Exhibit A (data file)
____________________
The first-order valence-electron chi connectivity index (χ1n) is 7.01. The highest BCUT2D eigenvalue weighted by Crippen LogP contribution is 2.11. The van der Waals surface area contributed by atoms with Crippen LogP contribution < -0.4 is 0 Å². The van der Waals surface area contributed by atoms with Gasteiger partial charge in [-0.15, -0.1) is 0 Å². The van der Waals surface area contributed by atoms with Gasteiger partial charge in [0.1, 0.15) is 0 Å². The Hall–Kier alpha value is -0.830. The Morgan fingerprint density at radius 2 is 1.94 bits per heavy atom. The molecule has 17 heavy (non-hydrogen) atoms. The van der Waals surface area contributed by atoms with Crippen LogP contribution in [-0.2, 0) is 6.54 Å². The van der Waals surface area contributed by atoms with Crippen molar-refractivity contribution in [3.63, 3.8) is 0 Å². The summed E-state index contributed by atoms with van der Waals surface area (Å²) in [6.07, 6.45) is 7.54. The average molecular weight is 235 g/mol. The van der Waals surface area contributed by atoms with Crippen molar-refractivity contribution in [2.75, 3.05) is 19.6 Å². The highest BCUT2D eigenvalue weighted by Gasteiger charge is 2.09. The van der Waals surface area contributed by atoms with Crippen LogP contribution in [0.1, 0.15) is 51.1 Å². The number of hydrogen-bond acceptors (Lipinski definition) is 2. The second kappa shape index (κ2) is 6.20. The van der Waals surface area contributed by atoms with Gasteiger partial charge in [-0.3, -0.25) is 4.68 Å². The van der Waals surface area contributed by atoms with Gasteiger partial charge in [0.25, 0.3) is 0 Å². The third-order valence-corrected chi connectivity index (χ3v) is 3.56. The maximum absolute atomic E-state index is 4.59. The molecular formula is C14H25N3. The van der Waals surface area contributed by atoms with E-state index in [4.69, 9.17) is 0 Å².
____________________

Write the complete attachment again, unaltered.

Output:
The first-order valence-electron chi connectivity index (χ1n) is 7.01. The highest BCUT2D eigenvalue weighted by Crippen LogP contribution is 2.11. The van der Waals surface area contributed by atoms with Crippen LogP contribution < -0.4 is 0 Å². The van der Waals surface area contributed by atoms with Gasteiger partial charge in [-0.15, -0.1) is 0 Å². The van der Waals surface area contributed by atoms with Gasteiger partial charge in [0.1, 0.15) is 0 Å². The Hall–Kier alpha value is -0.830. The Morgan fingerprint density at radius 2 is 1.94 bits per heavy atom. The molecule has 17 heavy (non-hydrogen) atoms. The van der Waals surface area contributed by atoms with Crippen LogP contribution in [-0.2, 0) is 6.54 Å². The van der Waals surface area contributed by atoms with Crippen molar-refractivity contribution in [3.63, 3.8) is 0 Å². The summed E-state index contributed by atoms with van der Waals surface area (Å²) in [6.07, 6.45) is 7.54. The average molecular weight is 235 g/mol. The van der Waals surface area contributed by atoms with Crippen molar-refractivity contribution in [2.75, 3.05) is 19.6 Å². The highest BCUT2D eigenvalue weighted by Gasteiger charge is 2.09. The van der Waals surface area contributed by atoms with Crippen LogP contribution in [0.1, 0.15) is 51.1 Å². The number of hydrogen-bond acceptors (Lipinski definition) is 2. The second kappa shape index (κ2) is 6.20. The van der Waals surface area contributed by atoms with Gasteiger partial charge in [-0.3, -0.25) is 4.68 Å². The van der Waals surface area contributed by atoms with Gasteiger partial charge in [0.25, 0.3) is 0 Å². The third-order valence-corrected chi connectivity index (χ3v) is 3.56. The maximum absolute atomic E-state index is 4.59. The molecular formula is C14H25N3. The van der Waals surface area contributed by atoms with E-state index in [4.69, 9.17) is 0 Å².